“Bridge” is the theme of this week’s Weekly Photo Challenge from Word Press’ “The Daily Post”. Frequent readers of this blog know I have recently posted a few bridge images I took during my frequent trips to Oregon, and of course you find them in this post as well, together with a few more bridge images I took around the world, like the one above of Prague’s world-famous Charles bridge from the 14th century. To see them all continue after the jump….
The first set of bridge images is from Venice, the city of the thousand bridges. The Sigh Bridge (Ponte dei Sospiri), across which the condemned convicts were brought from the courts in the Doge Palace to the lead prisons across a small channel. For many the view from the Sigh Bridge was the last daylight they saw for the rest of their lives.
Then the Rialto Bridge, the oldest bridge to span the Grand Channels with its many palaces, boats and gondolas. This world-famous bridge has a connection to Nuremberg, as one of the original architectural models from its construction 1588-1591 was in the possession of Nuremberg’s city builder Wolf Jacob Stromer and is still on display in the small castle of the Stromer merchant family which is in Grünsberg, just a few kilometer from my house.
Another world-famous Italian bridge is in Rome, the Ponte Sant’Angelo or Angels Bridge, spanning the Tiber and connecting St. Peter with the Castel Sant’Angelo. The bridge was erected in 154 AD. The angels now giving the bridge its name were commissioned by a pope in the 16th century.
The Ponte Vecchio in Florence is the oldest bridge in the Tuscan capital, existing in today’s form since 1345, with little houses and shops lining the bridge on both sides, with the entrances to the pathway in the center of the bridge.
Finishing of my Italian bridges collection is this photo of the Ponte Vecchio, aka Ponte degli Alpini in Bassano del Grappa, a wooden bridge constructed in 1569.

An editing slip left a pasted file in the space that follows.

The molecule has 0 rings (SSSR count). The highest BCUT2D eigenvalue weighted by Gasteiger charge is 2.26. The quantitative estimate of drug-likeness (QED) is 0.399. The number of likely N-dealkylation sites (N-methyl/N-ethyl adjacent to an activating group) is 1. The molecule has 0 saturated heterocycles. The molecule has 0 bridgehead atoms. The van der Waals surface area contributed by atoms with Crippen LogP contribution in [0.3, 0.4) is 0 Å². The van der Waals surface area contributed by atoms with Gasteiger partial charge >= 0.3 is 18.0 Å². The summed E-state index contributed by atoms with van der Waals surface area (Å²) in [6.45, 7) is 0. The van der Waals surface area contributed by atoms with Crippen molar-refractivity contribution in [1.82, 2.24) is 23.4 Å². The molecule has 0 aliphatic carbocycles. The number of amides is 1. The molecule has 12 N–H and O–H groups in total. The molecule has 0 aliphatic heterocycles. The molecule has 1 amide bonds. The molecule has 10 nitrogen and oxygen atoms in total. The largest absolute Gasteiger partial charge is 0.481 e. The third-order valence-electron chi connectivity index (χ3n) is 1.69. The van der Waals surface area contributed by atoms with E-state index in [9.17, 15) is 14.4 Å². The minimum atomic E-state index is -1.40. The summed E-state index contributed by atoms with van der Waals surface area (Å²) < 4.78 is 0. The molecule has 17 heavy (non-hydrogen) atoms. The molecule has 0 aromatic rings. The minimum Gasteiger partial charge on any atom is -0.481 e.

Another wooden bridge is the Chapel Bridge in Lucerne in Switzerland. With 202 meters it is the second longest wooden bridge in Europe. It was constructed in 1333 and stood for 660 years until large parts were destroyed by a fire in 1993, but since has been rebuilt to its former glory.
Another type of bridge is the access ramp crossing the moat to Nuremberg’s Imperial Castle. Another bridge that actually is a house is the Hangman’s residence in Nuremberg’s old town.
Like Venice also Copenhagen is another European City full off bridges connecting the various channels and islands of the Danish capital. Really fun is a boat tour under the narrow historic bridges.
Another European capital situated along a major river is Budapest. From the castle hill one has a splendid view of the Danube, the Hungarian Parliament Building and the many bridges spanning the Buda and Pest parts of the twin city.
Before heading back to the US West Coast for my final set of bridge photos here is a slightly different take on the theme, depicting the shadow of the photographer (me in this case) standing on a suspension bridge in Slovenia.
Multnomah Falls in the Columbia River Gorge is one of Oregon’s prime tourist destinations, especially due to the bridge connecting two cliffs right at the middle of the two step falls. Plenty more bridges can be found in Portland, spanning Willamette and Columbia Rivers.
Finishing up this little tour of bridges across the world are two iron structures, one spanning the mouth of the Columbia River and the entrance to the Bay Area, the Astoria Megler Bridge (more than 4 miles long, built in 1961) in Oregon. And last but not least the iconic Golden Gate Bridge in California.
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Have a great weekend!